Rather, those who study law and politics see it as four parts. Each part matters because, as mentioned earlier, the constitution shapes our shared political values, as well as key relationships between different levels of government, between the executive, legislature, and judiciary branches, and between citizens and government.
a. Entrenched constitutional law
Entrenched constitutional law codifies (or collects) the constitution in written form. In Canada, our entrenched constitutional law refers to both the Constitution Act, 1867 and Constitution Act, 1982. It is difficult to change even though it is often challenged in courts. Much of that litigation focuses on how best to interpret these documents.
b. Non-entrenched constitutional law
Non-entrenched constitutional law, or organic statutes, are laws passed by the Parliament of Canada that describe or clarify either the written or unwritten constitution. The Clarity Act is one example of a law passed by Parliament to address how many democratic votes are needed for separation, and in what context a province can leave Canada. While the main purpose of these laws is to describe or clarify either the written or unwritten constitution, they also provide a more effective means of developing the constitution because they can be debated in court and enforced.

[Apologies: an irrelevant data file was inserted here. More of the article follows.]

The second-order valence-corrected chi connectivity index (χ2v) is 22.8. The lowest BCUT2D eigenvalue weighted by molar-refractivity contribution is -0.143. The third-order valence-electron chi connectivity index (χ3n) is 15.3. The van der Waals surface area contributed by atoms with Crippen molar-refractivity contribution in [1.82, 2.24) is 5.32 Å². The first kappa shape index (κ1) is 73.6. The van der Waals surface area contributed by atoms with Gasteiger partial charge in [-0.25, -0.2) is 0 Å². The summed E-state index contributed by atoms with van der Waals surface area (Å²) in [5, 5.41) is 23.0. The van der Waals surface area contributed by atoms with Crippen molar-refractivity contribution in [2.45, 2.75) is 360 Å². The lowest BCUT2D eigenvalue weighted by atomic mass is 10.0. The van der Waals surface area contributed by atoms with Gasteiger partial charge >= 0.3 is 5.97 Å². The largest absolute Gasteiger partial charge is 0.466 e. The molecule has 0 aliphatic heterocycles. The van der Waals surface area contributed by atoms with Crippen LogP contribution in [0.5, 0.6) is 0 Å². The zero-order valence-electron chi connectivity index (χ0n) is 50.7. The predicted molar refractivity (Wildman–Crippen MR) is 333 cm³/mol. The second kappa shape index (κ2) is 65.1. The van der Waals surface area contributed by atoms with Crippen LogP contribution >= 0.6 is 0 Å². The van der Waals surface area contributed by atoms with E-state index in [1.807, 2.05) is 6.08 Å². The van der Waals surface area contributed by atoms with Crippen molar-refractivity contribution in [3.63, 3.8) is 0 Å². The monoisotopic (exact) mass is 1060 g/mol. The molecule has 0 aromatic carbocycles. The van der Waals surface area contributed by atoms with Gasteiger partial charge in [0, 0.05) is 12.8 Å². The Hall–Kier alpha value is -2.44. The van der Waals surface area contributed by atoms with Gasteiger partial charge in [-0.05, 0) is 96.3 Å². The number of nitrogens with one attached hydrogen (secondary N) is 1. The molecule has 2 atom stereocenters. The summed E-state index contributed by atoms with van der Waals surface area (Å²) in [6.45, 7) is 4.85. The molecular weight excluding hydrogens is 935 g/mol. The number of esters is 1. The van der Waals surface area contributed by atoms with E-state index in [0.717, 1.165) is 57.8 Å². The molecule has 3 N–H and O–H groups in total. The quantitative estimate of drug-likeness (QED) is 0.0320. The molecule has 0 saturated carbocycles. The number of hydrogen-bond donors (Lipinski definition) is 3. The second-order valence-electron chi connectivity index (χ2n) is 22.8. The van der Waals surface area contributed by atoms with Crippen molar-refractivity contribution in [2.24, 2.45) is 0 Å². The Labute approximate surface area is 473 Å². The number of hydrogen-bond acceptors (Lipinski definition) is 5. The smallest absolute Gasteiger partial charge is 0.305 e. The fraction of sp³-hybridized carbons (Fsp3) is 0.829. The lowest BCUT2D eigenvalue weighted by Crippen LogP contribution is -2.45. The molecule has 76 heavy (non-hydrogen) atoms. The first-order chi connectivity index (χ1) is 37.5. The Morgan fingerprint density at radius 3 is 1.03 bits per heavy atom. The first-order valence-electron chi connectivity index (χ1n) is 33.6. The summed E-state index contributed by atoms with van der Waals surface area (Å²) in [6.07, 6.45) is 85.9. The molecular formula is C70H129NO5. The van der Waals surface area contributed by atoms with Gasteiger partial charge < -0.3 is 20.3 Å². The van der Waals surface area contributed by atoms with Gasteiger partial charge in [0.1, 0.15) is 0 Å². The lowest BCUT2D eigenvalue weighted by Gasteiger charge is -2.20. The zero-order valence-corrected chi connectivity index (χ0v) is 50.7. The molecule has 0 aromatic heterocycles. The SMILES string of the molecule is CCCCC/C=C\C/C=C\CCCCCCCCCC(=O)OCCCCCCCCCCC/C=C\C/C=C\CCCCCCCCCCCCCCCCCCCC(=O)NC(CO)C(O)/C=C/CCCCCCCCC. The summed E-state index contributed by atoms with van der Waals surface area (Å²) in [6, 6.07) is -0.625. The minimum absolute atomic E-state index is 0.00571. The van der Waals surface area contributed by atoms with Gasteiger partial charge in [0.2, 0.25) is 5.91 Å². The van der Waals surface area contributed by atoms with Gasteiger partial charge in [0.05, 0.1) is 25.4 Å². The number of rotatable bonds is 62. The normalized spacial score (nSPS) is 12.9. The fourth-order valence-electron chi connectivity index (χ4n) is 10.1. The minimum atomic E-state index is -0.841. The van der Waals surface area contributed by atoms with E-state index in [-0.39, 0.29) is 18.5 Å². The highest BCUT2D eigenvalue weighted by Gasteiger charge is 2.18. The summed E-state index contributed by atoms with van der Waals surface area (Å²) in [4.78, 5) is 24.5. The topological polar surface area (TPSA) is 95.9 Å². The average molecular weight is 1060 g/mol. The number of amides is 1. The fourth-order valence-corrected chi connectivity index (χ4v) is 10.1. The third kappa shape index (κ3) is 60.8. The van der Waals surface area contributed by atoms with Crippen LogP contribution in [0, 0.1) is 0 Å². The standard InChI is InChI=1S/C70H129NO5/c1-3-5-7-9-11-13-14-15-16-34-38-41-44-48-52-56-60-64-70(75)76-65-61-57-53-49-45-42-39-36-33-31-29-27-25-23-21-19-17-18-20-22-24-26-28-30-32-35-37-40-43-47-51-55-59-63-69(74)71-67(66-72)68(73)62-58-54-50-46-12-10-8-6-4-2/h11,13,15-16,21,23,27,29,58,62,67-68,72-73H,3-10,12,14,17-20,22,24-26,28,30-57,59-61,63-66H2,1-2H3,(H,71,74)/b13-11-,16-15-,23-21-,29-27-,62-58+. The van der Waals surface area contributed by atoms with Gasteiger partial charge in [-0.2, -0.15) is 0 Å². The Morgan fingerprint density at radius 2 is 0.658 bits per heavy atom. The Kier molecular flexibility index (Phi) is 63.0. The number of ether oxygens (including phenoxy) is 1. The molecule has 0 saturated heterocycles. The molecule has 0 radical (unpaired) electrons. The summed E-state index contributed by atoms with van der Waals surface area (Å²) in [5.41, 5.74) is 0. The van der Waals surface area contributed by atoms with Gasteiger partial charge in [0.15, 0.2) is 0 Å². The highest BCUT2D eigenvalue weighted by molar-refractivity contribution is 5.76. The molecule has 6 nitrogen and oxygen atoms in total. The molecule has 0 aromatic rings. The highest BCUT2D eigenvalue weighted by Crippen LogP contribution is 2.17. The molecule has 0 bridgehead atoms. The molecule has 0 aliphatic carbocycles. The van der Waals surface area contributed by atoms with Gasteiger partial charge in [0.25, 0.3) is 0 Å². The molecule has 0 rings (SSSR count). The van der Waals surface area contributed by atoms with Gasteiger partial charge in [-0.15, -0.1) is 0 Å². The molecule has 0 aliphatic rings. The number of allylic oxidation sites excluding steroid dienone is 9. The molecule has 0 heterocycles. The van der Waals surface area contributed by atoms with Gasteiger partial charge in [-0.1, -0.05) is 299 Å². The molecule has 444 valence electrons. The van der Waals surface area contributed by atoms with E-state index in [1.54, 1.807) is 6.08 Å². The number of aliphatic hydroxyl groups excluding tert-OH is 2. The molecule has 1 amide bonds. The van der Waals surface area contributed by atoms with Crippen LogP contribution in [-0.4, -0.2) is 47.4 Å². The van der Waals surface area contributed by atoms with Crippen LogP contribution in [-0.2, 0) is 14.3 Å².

c. Judicial decisions and case law
The language of the constitution is intentionally broad, which can make interpretation difficult. To help, judicial decisions and case law define what particular terms or phrases mean, and clarifies how that meaning changes between situations, or as our politics, values, and priorities change. Judicial decisions address this, however, only when someone – either private citizens or governments – sues on the grounds of different understandings of the constitution. This leaves the courts with the task of defining and applying the terms and phrases of the constitution to certain situations.